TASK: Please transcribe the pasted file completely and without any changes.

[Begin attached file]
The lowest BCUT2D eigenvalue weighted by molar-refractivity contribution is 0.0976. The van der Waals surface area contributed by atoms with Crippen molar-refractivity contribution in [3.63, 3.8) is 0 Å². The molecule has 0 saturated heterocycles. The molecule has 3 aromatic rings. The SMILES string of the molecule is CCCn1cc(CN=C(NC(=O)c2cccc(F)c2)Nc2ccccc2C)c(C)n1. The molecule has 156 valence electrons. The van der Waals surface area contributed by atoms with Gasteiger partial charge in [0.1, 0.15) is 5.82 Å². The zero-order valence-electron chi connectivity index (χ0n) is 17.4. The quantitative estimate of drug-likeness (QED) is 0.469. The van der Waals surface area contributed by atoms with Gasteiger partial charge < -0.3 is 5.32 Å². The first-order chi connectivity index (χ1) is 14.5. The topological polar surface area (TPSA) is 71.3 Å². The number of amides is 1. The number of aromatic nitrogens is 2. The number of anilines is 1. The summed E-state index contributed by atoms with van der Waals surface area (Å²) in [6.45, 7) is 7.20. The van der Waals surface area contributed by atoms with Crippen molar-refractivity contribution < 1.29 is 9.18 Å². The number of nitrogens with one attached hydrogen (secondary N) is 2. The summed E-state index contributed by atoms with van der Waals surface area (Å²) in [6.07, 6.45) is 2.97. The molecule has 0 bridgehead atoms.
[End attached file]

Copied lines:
The lowest BCUT2D eigenvalue weighted by molar-refractivity contribution is 0.0976. The van der Waals surface area contributed by atoms with Crippen molar-refractivity contribution in [3.63, 3.8) is 0 Å². The molecule has 0 saturated heterocycles. The molecule has 3 aromatic rings. The SMILES string of the molecule is CCCn1cc(CN=C(NC(=O)c2cccc(F)c2)Nc2ccccc2C)c(C)n1. The molecule has 156 valence electrons. The van der Waals surface area contributed by atoms with Gasteiger partial charge in [0.1, 0.15) is 5.82 Å². The zero-order valence-electron chi connectivity index (χ0n) is 17.4. The quantitative estimate of drug-likeness (QED) is 0.469. The van der Waals surface area contributed by atoms with Gasteiger partial charge < -0.3 is 5.32 Å². The first-order chi connectivity index (χ1) is 14.5. The topological polar surface area (TPSA) is 71.3 Å². The number of amides is 1. The number of aromatic nitrogens is 2. The number of anilines is 1. The summed E-state index contributed by atoms with van der Waals surface area (Å²) in [6.45, 7) is 7.20. The van der Waals surface area contributed by atoms with Crippen molar-refractivity contribution < 1.29 is 9.18 Å². The number of nitrogens with one attached hydrogen (secondary N) is 2. The summed E-state index contributed by atoms with van der Waals surface area (Å²) in [6.07, 6.45) is 2.97. The molecule has 0 bridgehead atoms.